‘Death in the Desert’ can be forgiven, though, because it was followed by a story that might just be a masterpiece. ‘The Island of Coffins’ (1948). Fabian calls this sobriquet “a tantalizing phrase — sandpaper to the curiosity”, implying that Carr might not know how sandpaper works, but the story is really something. Summoned by a light flashing out the Morse code for “life and death” when passing an island off the Abyssinian cast, the Maurevania weighs anchor and sends Fabian ashore to see what the situation is and what if anything can be done.
The situation he discovers, and the cast of grotesques who enable it, really should be encountered as pure as possible, which makes writing about it something of a challenge. In many ways, the plot requires too many events of too ridiculous a hue and stripe to pull together for any sort of coherence or sense to result, but Carr was so good at this weird, outré type of thing that he really is the only person who could write this type of story. It’s bizarre, uncomfortable, discombobulating, thrilling, tragic, and oddly melancholy…and shows what makes Carr such a special talent in this genre. Not an impossibility in sight, either, so it’s stuff like this that will hopefully convince any doubters that he was so, so much more than just an engine for making the miraculous pedestrian.
I imagine the revelation that greets us near the beginning of ‘The Most Respectable Murder’ (1948) — that Michel Vautrelle’s young wife Ninette wants a divorce from her fusty, erudite husband as she is in love with the young and attractive Charles D’Arville — is supposed to evoke a sense of conflict. But since the lady in question also says the line of dialogue “Books! I wish I could burn every book…”, one feels that Vautrelle is perhaps better off without her.
Vautrelle’s response to this declaration of rending is a magnificent Carrian flourish, and the locked room murder that results is neatly (if oddly — rot13: ubj qbrf Snovna trg ubyq bs gung urnqyrff xrl?) clued and cannily resolved. This setup and trick was apparently repurposed for The Dead Man’s Knock (1958), which makes me only more curious to read what I understood to be a poorly-received entry late in Carr’s novel-writing career. It’s not an original concept, but it takes two old, hoary notions and finds what feels like an invigorating twist upon them. I’m not sure if the motivation for the locked room works, but in every other regard this is something of a triumph.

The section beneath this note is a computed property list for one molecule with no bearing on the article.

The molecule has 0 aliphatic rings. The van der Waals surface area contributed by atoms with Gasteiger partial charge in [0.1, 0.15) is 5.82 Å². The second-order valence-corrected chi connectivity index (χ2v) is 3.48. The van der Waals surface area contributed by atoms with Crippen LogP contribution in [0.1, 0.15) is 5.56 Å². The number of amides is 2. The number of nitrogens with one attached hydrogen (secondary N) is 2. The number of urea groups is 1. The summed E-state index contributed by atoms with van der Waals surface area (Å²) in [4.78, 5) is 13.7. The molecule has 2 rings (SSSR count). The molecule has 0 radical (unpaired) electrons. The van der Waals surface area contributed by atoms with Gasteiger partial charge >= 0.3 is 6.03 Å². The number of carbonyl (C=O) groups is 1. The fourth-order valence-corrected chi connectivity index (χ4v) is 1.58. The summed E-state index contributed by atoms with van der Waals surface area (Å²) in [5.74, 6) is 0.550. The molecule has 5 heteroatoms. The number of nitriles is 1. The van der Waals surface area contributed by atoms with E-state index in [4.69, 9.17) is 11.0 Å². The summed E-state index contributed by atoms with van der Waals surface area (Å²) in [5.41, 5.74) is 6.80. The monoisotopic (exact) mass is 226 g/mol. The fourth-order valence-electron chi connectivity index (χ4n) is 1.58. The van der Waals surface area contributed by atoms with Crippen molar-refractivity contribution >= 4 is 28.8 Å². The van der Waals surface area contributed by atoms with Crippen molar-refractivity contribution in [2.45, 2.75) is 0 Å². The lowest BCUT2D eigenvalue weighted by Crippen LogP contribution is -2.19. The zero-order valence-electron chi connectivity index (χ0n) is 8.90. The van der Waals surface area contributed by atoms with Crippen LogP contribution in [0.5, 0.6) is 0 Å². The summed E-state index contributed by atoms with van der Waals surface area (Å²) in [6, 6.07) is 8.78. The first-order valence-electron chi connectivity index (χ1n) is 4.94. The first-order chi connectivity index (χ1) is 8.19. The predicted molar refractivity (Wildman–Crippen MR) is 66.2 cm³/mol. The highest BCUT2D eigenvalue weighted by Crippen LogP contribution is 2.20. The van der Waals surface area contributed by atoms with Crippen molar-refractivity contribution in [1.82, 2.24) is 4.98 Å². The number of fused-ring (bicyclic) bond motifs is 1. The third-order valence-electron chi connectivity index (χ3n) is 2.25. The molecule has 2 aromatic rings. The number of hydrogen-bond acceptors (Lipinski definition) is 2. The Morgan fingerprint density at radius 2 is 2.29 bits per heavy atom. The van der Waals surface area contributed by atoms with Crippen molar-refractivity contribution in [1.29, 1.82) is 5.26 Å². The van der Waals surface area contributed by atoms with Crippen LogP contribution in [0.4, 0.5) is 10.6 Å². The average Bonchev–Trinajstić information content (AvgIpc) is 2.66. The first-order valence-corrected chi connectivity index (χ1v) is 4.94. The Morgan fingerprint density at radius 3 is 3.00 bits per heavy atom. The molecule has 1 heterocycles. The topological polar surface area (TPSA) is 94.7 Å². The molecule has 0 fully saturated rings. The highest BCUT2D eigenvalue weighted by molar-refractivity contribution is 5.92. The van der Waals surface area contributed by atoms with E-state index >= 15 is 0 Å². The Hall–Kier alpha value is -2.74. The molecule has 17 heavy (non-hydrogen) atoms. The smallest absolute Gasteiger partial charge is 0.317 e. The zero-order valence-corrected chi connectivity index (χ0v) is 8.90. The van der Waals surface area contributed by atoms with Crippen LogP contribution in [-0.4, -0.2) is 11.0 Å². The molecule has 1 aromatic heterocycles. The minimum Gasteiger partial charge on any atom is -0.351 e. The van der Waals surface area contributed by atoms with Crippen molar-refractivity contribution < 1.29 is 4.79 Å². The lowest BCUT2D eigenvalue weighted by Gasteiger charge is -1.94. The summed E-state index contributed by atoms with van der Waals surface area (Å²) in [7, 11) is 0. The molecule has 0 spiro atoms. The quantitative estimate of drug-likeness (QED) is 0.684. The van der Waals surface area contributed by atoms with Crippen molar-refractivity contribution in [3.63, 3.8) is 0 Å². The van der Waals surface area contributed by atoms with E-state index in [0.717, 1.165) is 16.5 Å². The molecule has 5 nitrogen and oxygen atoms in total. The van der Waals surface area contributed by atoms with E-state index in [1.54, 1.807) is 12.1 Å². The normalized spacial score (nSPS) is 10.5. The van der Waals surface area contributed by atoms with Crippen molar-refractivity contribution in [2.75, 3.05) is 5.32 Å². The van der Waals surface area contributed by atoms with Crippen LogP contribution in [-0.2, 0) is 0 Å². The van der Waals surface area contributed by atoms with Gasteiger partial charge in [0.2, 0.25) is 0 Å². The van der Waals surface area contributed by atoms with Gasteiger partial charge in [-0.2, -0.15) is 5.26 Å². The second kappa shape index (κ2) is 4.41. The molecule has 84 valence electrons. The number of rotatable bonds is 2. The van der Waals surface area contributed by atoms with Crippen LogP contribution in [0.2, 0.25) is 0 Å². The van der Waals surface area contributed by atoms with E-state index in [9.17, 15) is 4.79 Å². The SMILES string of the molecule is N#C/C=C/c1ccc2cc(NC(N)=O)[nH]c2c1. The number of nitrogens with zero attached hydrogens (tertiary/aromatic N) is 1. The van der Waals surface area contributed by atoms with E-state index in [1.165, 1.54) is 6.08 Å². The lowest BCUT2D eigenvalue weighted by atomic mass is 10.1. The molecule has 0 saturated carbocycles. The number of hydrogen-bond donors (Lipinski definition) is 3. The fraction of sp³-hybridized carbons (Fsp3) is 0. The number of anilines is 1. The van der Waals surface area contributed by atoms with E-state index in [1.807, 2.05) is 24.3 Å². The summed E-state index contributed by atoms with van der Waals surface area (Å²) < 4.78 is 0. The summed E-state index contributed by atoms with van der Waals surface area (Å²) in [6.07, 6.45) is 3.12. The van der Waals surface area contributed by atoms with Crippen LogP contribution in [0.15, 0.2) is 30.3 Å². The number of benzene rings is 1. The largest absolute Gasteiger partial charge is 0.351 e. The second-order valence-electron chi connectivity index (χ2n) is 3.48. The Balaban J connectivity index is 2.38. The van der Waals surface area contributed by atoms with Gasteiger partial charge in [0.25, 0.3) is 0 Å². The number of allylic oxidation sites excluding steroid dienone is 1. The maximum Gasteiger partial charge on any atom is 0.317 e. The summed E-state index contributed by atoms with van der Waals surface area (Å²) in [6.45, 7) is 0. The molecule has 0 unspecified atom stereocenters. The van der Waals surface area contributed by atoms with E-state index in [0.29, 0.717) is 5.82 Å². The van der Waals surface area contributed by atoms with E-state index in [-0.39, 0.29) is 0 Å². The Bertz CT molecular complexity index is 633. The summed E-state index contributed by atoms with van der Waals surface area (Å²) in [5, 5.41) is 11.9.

For once, common sense prevails and ‘The Curse of the Bronze Lamp’ (1948) is the same story as The Curse of the Bronze Lamp, a.k.a. Lord of the Sorcerers (1945) — indeed, this is simply an amended version of the 1944 radio script of the same name from Appointment with Fear. Helen Loring returns from Egypt with the spoils of some tomb raiding, including a bronze lamp that, mystic Alim Bey tells her in front of the press gathered to cover her departure, guarantees “she will never reach [her room in England] alive” as she will be “blown to dust as though she had never existed”. Sure enough, upon reaching England, Helen races through the door at Severn Hall…and has vanished when her fiancé follows her moments later.
Superintendent Blake, dispatched to find Helen’s body, shows how much fun a one-appearance policeman can be (“Are you getting larky with me, bald-head?”) and the trick here is far more enjoyable in short form than stretched over a full novel — indeed, it’s such a clever idea that you can understand why Carr wanted to make a novel of it: the possibilities of Egyptian curses and, especially, the motive behind the impossible vanishing would have been right up his alley. Some concepts work best over a smaller word count, however, and this is certainly one of them.
That, then, is the first half of the second series of Cabin B-13, and quite a set of tales it is. Amusing to note that Fabian is still incorrect at times about the types and titles of stories he’ll be telling next week, though given the clear influence of Arthur Conan Doyle in ‘Death in the Desert’ there’s perhaps an argument that these never-to-emerge plays would form the basis of an extended canon much like the Sherlock Holmes cases Watson hinted at and the likes of Carr would go on to write. If a second Golden Age of radio mystery ever emerges, these titles and ideas would be grist to the mill of anyone wishing to extend the life of Dr. John Fabian. And, if that happens, I was definitely the first to mention the idea and so should get a cut of the profits.
Brad @ AhSweetMysteryBlog: What a gift C&L has given us in compiling together all twenty-three scripts from the two seasons of Cabin B-13. There are wonderful murder mysteries bearing Carr’s definitive stamp, a combination of Grand Guignol terror and jaw-dropping impossibilities. In “The Blind-Folded Knife Thrower,” a young woman seems to be threatened by the ghost of her hated mother, who is able to enter her bedroom and terrify her despite the bars on the windows and her fiancé guarding the single door. In “The Bride Vanishes,” a young woman is targeted for murder on her honeymoon due to her resemblance to a previous victim who disappeared from the balcony outside her wedding suite.
The Island of Coffins (2020) by John Dickson Carr [ed. Tony Medawar and Douglas G. Greene]:
‘Secret Radio’ (1944)